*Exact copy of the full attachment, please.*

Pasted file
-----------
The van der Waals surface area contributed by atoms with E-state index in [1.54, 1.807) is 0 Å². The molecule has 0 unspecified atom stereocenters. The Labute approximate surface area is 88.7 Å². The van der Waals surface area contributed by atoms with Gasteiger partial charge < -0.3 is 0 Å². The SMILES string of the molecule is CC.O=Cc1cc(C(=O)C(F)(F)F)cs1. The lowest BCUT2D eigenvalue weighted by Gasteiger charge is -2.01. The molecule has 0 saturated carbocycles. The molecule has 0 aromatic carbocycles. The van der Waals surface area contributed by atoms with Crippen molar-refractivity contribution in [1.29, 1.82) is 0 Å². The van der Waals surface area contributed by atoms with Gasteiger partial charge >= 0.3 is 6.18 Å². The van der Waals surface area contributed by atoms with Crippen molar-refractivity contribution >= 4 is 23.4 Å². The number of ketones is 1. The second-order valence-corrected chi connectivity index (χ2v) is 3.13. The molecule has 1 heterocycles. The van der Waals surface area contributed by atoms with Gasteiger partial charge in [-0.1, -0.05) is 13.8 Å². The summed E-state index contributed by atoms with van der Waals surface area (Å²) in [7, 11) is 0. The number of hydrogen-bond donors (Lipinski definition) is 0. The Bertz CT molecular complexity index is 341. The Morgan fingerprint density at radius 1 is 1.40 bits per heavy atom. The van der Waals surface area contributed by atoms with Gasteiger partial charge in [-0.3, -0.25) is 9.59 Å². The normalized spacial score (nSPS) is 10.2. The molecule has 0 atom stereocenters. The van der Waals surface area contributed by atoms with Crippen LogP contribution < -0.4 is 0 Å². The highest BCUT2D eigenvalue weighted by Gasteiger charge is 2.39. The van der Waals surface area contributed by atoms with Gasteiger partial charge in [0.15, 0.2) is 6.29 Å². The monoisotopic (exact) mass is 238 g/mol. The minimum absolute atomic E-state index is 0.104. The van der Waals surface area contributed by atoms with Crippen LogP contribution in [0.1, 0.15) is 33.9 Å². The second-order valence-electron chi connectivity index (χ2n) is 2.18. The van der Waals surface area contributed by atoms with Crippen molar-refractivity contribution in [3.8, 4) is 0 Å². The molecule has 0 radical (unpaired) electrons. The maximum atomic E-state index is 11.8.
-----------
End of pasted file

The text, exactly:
The van der Waals surface area contributed by atoms with E-state index in [1.54, 1.807) is 0 Å². The molecule has 0 unspecified atom stereocenters. The Labute approximate surface area is 88.7 Å². The van der Waals surface area contributed by atoms with Gasteiger partial charge < -0.3 is 0 Å². The SMILES string of the molecule is CC.O=Cc1cc(C(=O)C(F)(F)F)cs1. The lowest BCUT2D eigenvalue weighted by Gasteiger charge is -2.01. The molecule has 0 saturated carbocycles. The molecule has 0 aromatic carbocycles. The van der Waals surface area contributed by atoms with Crippen molar-refractivity contribution in [1.29, 1.82) is 0 Å². The van der Waals surface area contributed by atoms with Gasteiger partial charge >= 0.3 is 6.18 Å². The van der Waals surface area contributed by atoms with Crippen molar-refractivity contribution >= 4 is 23.4 Å². The number of ketones is 1. The second-order valence-corrected chi connectivity index (χ2v) is 3.13. The molecule has 1 heterocycles. The van der Waals surface area contributed by atoms with Gasteiger partial charge in [-0.1, -0.05) is 13.8 Å². The summed E-state index contributed by atoms with van der Waals surface area (Å²) in [7, 11) is 0. The number of hydrogen-bond donors (Lipinski definition) is 0. The Bertz CT molecular complexity index is 341. The Morgan fingerprint density at radius 1 is 1.40 bits per heavy atom. The van der Waals surface area contributed by atoms with Gasteiger partial charge in [-0.3, -0.25) is 9.59 Å². The normalized spacial score (nSPS) is 10.2. The molecule has 0 atom stereocenters. The van der Waals surface area contributed by atoms with Crippen LogP contribution < -0.4 is 0 Å². The highest BCUT2D eigenvalue weighted by Gasteiger charge is 2.39. The van der Waals surface area contributed by atoms with Gasteiger partial charge in [0.15, 0.2) is 6.29 Å². The monoisotopic (exact) mass is 238 g/mol. The minimum absolute atomic E-state index is 0.104. The van der Waals surface area contributed by atoms with Crippen LogP contribution in [0.1, 0.15) is 33.9 Å². The second-order valence-electron chi connectivity index (χ2n) is 2.18. The van der Waals surface area contributed by atoms with Crippen molar-refractivity contribution in [3.8, 4) is 0 Å². The molecule has 0 radical (unpaired) electrons. The maximum atomic E-state index is 11.8.